SAO PAULO – The cost of red meat in Brazil has rocketed due to a sharp increase in sales to China and a strong US dollar that has boosted exports.
The price of beef in Brazil has risen 40 percent in the last two months leaving many consumers unable to afford it.
The Latin American country is the largest exporter of red meat in the world.
This week the price of beef reached historic levels costing 16.12 reais ($3.85) per kilo in the state of Sao Paulo, the most populous in the country.
“The price increase is not due to the increase in consumption, but to the restriction of supply” agronomist Alcides Torres, a specialist at Scot consultancy told EFE.
The price increase was predictable because “it is part of a cycle, but what couldn’t have been foreseen was the high demand of the Chinese market, the expert added.
The hike in exports could be linked to an outbreak of African swine fever.
According to the Brazilian Association of Refrigerators (Abrafrigo), the Asian giant buys 41 percent of the total volume of beef exports from Brazil and in recent months demand has increased.
According to Abrafrigo, several factors have contributed to a hike in the price of meat to record levels which have generated a speculative environment in Brazil, a country where there are more cows than people.
A strengthening of the US dollar, which has fuelled exports, and the fact the year is coming to close, a time that usually sees an increase in meat consumption, were factors that had contributed to the rise in prices.
Experts at the association have said that there is no risk of shortage in the domestic market and that because current prices are not sustainable in the long term, consumers can expect the situation to normalize at some point.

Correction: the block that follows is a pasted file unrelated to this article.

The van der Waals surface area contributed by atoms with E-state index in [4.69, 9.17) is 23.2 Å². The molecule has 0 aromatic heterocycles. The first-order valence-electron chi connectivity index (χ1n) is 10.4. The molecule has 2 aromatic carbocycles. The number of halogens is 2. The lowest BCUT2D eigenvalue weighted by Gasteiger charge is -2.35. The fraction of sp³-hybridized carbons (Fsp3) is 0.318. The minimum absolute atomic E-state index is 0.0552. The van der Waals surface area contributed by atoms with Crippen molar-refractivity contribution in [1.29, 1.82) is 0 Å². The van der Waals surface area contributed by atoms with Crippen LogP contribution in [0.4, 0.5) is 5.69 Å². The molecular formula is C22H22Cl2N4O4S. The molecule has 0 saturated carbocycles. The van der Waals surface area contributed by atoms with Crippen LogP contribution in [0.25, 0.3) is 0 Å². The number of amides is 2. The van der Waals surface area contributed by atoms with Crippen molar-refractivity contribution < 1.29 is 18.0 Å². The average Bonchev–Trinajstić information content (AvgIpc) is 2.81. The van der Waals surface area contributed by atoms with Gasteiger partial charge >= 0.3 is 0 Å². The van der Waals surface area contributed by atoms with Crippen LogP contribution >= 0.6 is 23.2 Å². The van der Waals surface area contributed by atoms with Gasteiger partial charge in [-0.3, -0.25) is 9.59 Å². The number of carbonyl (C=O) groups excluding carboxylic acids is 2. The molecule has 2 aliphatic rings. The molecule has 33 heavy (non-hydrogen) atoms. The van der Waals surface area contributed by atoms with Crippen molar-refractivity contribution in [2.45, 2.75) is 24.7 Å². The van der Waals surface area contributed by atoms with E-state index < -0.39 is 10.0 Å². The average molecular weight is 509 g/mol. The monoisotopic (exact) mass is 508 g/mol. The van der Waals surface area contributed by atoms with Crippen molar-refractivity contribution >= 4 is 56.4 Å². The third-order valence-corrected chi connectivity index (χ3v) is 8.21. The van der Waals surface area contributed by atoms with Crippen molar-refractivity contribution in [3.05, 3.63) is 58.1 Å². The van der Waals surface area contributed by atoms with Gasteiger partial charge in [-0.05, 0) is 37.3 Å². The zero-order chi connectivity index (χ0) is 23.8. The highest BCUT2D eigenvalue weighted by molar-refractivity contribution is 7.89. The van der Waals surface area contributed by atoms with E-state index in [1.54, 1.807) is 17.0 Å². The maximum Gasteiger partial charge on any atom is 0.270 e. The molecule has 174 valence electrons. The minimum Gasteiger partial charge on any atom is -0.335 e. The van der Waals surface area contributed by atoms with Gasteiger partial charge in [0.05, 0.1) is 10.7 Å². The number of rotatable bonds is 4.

However, a return to the prices of previous months was not expected, according to Abrafrigo’s projections.
Brazilian pockets have already started to notice the shift in prices.
Torres estimated that each Brazilian consumes 35 kilos of beef per year.
However, there are differences in consumption across the country, the agronomist added.
In southern regions, such as Santa Catarina, Brazilians eat 50 kilos a year, compared to the 17 kilos that the poorest regions in northeast Brazil consume.
Domestic consumption is what keeps the engine of this sector running, with 80 percent of the country’s meat production funneled into internal markets, compared to the 20 percent diverted to exports, Torres told EFE.
“We have felt it and the so have the customers,” Lucas Arujo, a butcher in the São Paulo neighborhood of Vila Mariana, lamented.
In recent weeks consumption has slowed down in his shop, where the price per kilo of beef increased slightly less than a dollar.
“In Brazil, we have many people who cannot pay this price, who are unemployed and these people, who are the vast majority, are the ones affected,” he said.